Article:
Getting a college to admit him proved challenging due to his condition. He approached a couple of colleges to kick-start his studies in deejaying but most of them were unwilling to give him a shot. This is due to the fact that most of them were located in buildings that did not have provisions for persons living with disabilities and were not willing to compromise for his sake.

“I once went to a deejay academy in town and once the owners saw me, they said they won’t admit me because they have never dealt with anyone on a wheelchair,” explains DJ Euphorique.

But he did not give up. His persistence paid off when he chanced upon Spin Trade Academy owned by DJ Wesley and Don Ben. After calling them and telling them that he was disabled and on a wheelchair, DJ Euphorique expected a rejection as was the norm. They told him not to worry and invited him over.

He boarded a matatu and headed to the academy based in Hurlingham. On arrival, a gentleman came down to receive him and called four others when he realised he was on a wheelchair. They helped him to the first floor where the academy was located, repeating the routine throughout the three months he was there.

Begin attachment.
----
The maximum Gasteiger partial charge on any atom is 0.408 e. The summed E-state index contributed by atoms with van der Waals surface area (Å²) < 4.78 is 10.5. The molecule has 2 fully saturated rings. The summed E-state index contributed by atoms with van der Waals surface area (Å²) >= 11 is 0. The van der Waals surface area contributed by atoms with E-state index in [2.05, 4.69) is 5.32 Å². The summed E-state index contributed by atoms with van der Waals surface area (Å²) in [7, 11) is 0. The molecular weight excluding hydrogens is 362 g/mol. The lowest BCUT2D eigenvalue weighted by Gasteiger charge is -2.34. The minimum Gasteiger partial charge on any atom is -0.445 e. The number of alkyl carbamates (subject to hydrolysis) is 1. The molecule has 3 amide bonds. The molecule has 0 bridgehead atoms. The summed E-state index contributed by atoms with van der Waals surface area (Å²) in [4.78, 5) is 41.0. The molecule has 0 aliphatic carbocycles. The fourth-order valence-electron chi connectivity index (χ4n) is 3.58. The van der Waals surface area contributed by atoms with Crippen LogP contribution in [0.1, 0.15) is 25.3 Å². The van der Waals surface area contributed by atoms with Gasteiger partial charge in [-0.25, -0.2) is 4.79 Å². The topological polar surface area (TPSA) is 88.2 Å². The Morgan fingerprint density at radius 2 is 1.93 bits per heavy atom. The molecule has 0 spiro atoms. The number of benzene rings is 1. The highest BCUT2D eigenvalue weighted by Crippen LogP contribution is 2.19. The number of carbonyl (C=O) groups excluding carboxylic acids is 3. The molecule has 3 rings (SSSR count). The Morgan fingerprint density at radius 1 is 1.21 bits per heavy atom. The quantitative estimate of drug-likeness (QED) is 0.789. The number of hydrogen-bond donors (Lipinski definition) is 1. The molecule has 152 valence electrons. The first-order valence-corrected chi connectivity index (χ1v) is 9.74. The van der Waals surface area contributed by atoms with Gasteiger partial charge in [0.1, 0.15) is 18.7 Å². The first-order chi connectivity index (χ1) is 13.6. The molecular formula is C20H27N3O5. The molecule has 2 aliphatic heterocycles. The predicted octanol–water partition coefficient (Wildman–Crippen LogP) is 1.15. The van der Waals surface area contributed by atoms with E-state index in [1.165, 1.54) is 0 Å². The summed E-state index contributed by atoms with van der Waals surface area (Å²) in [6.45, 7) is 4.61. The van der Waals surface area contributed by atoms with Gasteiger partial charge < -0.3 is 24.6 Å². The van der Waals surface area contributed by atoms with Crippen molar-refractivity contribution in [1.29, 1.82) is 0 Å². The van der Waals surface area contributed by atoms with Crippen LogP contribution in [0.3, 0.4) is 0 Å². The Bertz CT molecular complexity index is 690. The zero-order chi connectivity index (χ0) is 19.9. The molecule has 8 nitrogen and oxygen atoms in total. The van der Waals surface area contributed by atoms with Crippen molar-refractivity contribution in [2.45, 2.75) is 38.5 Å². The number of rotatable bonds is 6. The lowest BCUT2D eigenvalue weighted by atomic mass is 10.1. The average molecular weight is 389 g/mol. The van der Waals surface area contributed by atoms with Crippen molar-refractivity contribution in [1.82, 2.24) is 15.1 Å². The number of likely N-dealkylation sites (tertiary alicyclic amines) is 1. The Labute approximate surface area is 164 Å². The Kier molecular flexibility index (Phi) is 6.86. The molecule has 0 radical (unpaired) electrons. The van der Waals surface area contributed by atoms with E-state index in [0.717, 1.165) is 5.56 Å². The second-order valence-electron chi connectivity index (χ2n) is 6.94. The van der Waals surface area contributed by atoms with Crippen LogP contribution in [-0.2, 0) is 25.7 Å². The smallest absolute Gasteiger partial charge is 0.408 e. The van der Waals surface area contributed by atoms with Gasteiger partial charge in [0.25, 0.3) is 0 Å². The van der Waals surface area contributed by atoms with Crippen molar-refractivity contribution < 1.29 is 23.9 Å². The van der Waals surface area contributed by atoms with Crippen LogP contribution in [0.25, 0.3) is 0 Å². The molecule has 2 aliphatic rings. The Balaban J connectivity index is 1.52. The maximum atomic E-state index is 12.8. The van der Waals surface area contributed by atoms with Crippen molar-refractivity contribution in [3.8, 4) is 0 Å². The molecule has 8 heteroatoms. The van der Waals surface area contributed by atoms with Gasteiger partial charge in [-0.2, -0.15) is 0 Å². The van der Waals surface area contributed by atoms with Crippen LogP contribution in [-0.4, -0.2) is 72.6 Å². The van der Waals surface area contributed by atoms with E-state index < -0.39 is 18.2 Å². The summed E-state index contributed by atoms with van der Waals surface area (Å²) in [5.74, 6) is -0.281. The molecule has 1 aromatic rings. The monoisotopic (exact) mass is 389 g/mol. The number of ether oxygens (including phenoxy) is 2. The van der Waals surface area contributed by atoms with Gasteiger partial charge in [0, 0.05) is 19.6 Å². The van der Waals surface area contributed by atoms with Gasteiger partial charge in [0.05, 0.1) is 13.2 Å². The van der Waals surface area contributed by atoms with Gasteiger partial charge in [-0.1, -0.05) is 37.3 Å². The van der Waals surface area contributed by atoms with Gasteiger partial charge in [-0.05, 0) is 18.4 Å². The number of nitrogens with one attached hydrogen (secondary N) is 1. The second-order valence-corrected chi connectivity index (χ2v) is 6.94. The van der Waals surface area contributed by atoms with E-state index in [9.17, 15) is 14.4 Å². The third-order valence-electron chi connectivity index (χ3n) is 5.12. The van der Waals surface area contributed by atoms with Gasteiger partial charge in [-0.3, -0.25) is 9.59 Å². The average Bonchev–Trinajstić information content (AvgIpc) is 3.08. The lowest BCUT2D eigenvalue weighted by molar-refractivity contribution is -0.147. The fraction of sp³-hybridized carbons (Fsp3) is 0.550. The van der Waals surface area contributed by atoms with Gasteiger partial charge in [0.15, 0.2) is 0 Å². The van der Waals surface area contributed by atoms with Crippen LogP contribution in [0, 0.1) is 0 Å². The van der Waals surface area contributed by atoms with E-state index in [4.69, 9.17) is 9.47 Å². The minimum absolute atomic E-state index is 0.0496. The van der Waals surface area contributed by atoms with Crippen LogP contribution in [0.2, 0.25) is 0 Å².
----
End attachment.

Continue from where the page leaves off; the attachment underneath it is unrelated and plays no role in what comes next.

Boarding a matatu became a big problem, as conductors required him to pay for the wheelchair too. However, with support from fellow trainees, he managed to get through the academy.

One such trainee and in whom he found a true and reliable friend was Lee the DJ. To date, Lee the DJ accompanies him to any place he goes, including this interview, and assists him such as when boarding and alighting from the car and settling on his wheelchair.

The big break